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  • The U.S. Energy Information Administration

California accounted for more than 99% of all renewable diesel consumed in US in 2021

Updated: Jul 25, 2023

California accounts for nearly all renewable diesel consumption in the United States, but most of it isn’t made in the state*.

More than eight times the renewable diesel was consumed in California than was produced there in 2021, according to data from the U.S. Energy Information Administration.

Instead, most of California’s renewable diesel was produced in other states or was imported, mostly from Singapore.

Renewable diesel is a liquid biofuel that is chemically equivalent to petroleum diesel and can be used as an additive or substitute for diesel fuel in vehicles.

Although renewable diesel is similar to the more common biodiesel, the fuels differ chemically and in how they are made, transported and used.

Unlike biodiesel, renewable diesel can be transported in petroleum pipelines and sold at retail stations without blending with petroleum diesel.

It is often produced at existing petroleum refineries that are retrofitted to make biofuels instead of petroleum products.

California’s renewable diesel consumption grew substantially after its Low Carbon Fuel Standard went into effect in 2011.

Between 2011 and 2021, consumption grew from 42 million gallons to nearly 1.18 billion gallons per year.

The California LCFS requires transportation fuels used in the state to be mixed with biofuels to lower their carbon intensities.

California is the only state that offers a rebate to customers who purchase renewable diesel specifically, increasing renewable diesel use in the state as it becomes more economically competitive with biodiesel.

Other states have various biodiesel laws and incentives.

Oregon was the only other state where renewable diesel was consumed in 2021, but it accounted for less than 1 percent of the U.S. total.

Oregon requires petroleum diesel fuel sold in the state to be blended with either biodiesel or renewable diesel.

Beginning this year, Washington also began requiring petroleum diesel to be blended with biodiesel or renewable diesel, but it did not report any renewable diesel consumption in 2021.

Six states—Louisiana, North Dakota, California, Wyoming, Washington and Kansas—accounted for all renewable diesel production in the United States in 2021.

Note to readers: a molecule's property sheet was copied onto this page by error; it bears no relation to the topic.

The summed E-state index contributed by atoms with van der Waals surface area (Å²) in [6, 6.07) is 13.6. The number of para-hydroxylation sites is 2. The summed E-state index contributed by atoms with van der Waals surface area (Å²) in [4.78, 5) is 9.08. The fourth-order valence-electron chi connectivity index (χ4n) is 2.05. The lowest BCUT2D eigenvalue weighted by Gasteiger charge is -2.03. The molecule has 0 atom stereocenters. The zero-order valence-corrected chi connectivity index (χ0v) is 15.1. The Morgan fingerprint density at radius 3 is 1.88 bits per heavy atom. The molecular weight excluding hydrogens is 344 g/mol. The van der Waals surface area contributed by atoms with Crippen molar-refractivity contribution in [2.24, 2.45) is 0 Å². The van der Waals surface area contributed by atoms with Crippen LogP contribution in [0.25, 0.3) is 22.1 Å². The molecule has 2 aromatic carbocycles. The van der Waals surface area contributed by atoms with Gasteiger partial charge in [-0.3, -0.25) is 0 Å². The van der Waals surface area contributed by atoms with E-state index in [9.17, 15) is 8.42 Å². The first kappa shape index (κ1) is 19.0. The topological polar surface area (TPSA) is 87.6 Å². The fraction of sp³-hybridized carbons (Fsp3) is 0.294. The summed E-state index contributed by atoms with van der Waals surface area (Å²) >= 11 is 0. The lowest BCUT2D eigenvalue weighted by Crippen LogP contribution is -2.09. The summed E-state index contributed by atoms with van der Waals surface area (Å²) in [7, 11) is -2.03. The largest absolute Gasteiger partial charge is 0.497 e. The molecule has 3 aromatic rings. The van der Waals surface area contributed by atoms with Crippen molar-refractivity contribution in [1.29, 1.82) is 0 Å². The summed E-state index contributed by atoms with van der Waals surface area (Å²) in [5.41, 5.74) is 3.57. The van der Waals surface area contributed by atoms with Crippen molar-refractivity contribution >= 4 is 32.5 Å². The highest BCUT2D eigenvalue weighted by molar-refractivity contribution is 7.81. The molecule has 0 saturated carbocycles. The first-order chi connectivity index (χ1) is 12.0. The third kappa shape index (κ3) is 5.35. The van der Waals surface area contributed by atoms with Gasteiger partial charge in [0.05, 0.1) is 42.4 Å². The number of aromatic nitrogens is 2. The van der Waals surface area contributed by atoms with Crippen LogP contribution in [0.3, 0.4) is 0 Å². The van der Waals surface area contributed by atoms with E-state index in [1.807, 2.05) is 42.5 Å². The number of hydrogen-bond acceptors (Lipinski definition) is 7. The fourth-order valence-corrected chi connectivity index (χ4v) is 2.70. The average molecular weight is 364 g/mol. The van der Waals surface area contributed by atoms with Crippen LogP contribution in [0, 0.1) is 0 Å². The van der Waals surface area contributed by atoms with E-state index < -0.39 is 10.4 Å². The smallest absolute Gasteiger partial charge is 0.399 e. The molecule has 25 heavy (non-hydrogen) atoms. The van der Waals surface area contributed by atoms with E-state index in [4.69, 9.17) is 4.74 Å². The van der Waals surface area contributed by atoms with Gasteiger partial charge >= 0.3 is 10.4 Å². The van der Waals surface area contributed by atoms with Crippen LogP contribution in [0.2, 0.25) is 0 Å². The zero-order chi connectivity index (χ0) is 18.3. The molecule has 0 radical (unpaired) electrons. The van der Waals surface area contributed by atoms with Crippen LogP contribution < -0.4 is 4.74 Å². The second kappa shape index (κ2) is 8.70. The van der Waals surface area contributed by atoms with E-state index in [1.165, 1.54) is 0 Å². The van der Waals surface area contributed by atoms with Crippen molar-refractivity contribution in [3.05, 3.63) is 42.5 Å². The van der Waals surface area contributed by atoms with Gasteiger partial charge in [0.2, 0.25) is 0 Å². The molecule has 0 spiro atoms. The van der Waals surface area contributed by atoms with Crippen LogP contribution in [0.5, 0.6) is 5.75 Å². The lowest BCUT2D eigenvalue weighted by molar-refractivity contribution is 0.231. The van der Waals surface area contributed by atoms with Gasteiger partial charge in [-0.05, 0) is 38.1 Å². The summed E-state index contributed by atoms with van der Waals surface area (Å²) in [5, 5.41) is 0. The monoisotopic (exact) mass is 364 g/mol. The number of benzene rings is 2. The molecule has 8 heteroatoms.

Many of the plants in the other states have exclusive agreements to send all of the renewable diesel they produce to distributors in California.

Louisiana, with its substantial petroleum infrastructure, has been the state with the most renewable diesel production since 2011.

More than 378 million gallons of renewable diesel was produced in Louisiana in 2021, about 46 percent of the U.S. total.

A plant located in Norco, Louisiana, has the most renewable diesel production capacity in the United States, about 2.69 million gallons per day.

U.S. renewable diesel production capacity could more than double by 2025, boosting domestic production.

EIA stated that it expects both renewable diesel production and consumption will continue to grow in the United States over the next few years.

More information on renewable diesel as well as other biofuels can be found in EIA’s State Energy Data System.

EIA recently published new renewable diesel statistics in SEDS, including annual renewable diesel production and consumption estimates by state for 2011 through 2021.

Previously, EIA only published U.S.-level renewable diesel production and consumption data.

Editor’s Note: The EIA data regarding California renewable diesel production in this article is from 2021, and the production of renewable diesel in the state has been growing rapidly since. Phillips 66’s Rodeo, California, refinery completed its Phase I conversion to renewable diesel production in early 2021 and reached its full Phase I run rate of 120 mgy in July 2021. The company expects Phase II, after which the refinery will be capable of producing 800 mgy, to be completed in early 2024. The Marathon/Neste joint venture in Martinez, California, completed its Phase I conversion to produce renewable diesel early this year and was on track to hit its full Phase I run rate of 260 mgy by the end of the first quarter. Phase II completion, after which the refinery will be capable of producing 730 mgy, is expected by end of year. Combined, these two plants alone will be able to manufacture more than 1.5 billion gallons of renewable diesel per year—in California.



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